Andres recounts when he first arrived at Applewood, several of the men still working in greenhouses came to visit. Asked if he wanted a game of dominoes, he said, “Ya mon,” the first words he had managed to get out.
That game of dominoes meant a lot to him, but not as much as having Joan arrive to be by his side.
She admits to still feeling terrified at times, not knowing what the future holds for him.
“I love him,” she says softly.
She is also loving her very first visit to NOTL, this town where her husband has been spending eight months of the year for the last 30 years.
“It’s great to see where he has been coming for so many years, but it’s hard to think about going home without him,” she says.
Home includes their granddaughter, Unique, and Joan is anxious to return, but hesitant to leave Delroy.
She has a flight booked for early next week, although there are some efforts underway to change her departure date. Delroy has been chosen to lead this year’s Candlelight Stroll, and Andres and others would like to see Joan by his side.
Leading the stroll means being the recipient of the money raised from the annual event.
It will give them some cash with which to return home, where Delroy has a lot of work waiting for him on his farm of crops, such as yams and bananas, and cows to tend.
At this point, they don’t know what the future will bring, or whether Delroy will want or be able to return to Niagara next season. They are taking it one day at a time.
Joan’s not sure if she will be able to stay for the stroll, to be held Friday, Dec. 6, but she’s grateful she was able to visit for a short time, and to be reassured her husband is going to be okay — that even without speech, her usually talkative, social husband is still her Delroy. She needed to see that for herself.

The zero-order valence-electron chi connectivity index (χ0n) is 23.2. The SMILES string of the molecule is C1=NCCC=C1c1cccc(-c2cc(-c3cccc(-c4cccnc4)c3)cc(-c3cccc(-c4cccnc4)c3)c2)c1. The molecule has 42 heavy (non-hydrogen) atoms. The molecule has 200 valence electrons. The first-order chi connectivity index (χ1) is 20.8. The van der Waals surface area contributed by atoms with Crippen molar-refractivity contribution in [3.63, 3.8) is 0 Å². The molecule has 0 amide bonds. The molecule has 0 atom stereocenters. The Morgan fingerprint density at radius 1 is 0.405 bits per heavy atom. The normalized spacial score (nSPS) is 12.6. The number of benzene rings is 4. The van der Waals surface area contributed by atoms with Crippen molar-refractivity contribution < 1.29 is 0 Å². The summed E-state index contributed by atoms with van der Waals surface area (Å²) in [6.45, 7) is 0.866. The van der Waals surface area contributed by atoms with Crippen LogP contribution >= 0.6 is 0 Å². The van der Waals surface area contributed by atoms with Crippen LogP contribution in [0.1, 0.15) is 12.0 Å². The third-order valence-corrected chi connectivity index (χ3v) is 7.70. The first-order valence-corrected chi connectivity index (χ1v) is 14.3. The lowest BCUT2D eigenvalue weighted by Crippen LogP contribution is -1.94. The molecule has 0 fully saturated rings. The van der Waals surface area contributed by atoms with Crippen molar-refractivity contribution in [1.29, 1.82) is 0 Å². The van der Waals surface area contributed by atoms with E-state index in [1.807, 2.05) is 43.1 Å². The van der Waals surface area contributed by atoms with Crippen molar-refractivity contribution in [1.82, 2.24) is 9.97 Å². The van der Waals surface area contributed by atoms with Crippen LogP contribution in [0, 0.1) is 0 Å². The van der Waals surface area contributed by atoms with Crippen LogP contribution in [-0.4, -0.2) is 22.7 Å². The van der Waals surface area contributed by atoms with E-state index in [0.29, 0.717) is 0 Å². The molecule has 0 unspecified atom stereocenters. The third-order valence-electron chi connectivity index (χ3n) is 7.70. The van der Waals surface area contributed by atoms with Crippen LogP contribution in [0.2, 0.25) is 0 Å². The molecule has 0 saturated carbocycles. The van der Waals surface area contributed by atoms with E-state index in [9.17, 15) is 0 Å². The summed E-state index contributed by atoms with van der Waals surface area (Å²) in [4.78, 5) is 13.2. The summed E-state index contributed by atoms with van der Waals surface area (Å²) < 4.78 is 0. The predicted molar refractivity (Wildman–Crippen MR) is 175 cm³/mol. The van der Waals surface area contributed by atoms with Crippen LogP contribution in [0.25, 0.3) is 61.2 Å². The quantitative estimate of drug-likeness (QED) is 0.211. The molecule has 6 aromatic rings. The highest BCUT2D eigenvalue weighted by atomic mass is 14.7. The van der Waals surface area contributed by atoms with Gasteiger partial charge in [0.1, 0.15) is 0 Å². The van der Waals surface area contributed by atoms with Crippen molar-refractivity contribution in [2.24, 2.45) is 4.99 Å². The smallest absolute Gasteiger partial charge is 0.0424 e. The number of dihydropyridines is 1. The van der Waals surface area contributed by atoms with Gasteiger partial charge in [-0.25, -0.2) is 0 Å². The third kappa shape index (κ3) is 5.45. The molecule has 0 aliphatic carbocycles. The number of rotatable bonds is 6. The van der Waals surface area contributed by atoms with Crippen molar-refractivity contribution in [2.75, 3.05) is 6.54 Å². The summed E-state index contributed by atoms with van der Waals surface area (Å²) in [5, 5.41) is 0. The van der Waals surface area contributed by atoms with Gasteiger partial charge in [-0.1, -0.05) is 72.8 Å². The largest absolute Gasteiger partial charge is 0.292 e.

“I’m so grateful to this community, and to all these people, each and every one of them,” says Joan. “Everybody is doing so much to help and support us in every way. He always talked about Jane and all the people here, always said good things about this community. This is proof that they are looking after him.”
The Candlelight Stroll, presented by the NOTL Chamber of Commerce, is Friday Dec. 6, with carols at the Court House steps beginning at 6:30 p.m.
At 7 p.m., Lord Mayor Betty Disero will introduce Castella and other members of the migrant worker community, who will light candles for those in attendance before boarding a Sentineal horse-drawn carriage to lead the stroll through the beautifully decorated Heritage District.
In addition to helping out Castella, the chamber will be giving a portion of the proceeds from the stroll to a Christmas Gift program that is asking for donations to purchase items for welcome kits when workers arrive in the spring.
The stroll route will be alive with entertainment from a wide selection of community choirs and musical entertainers, with Debbie Whitehouse and the Salvation Army singing carols from the steps of the Court House.
Donation boxes will be located at each candle stall on Queen Street for donations of non-perishable food for Newark Neighbours. Students from the VineRidge Academy will be on hand to assist with the food donations and share in the spirit of generous giving.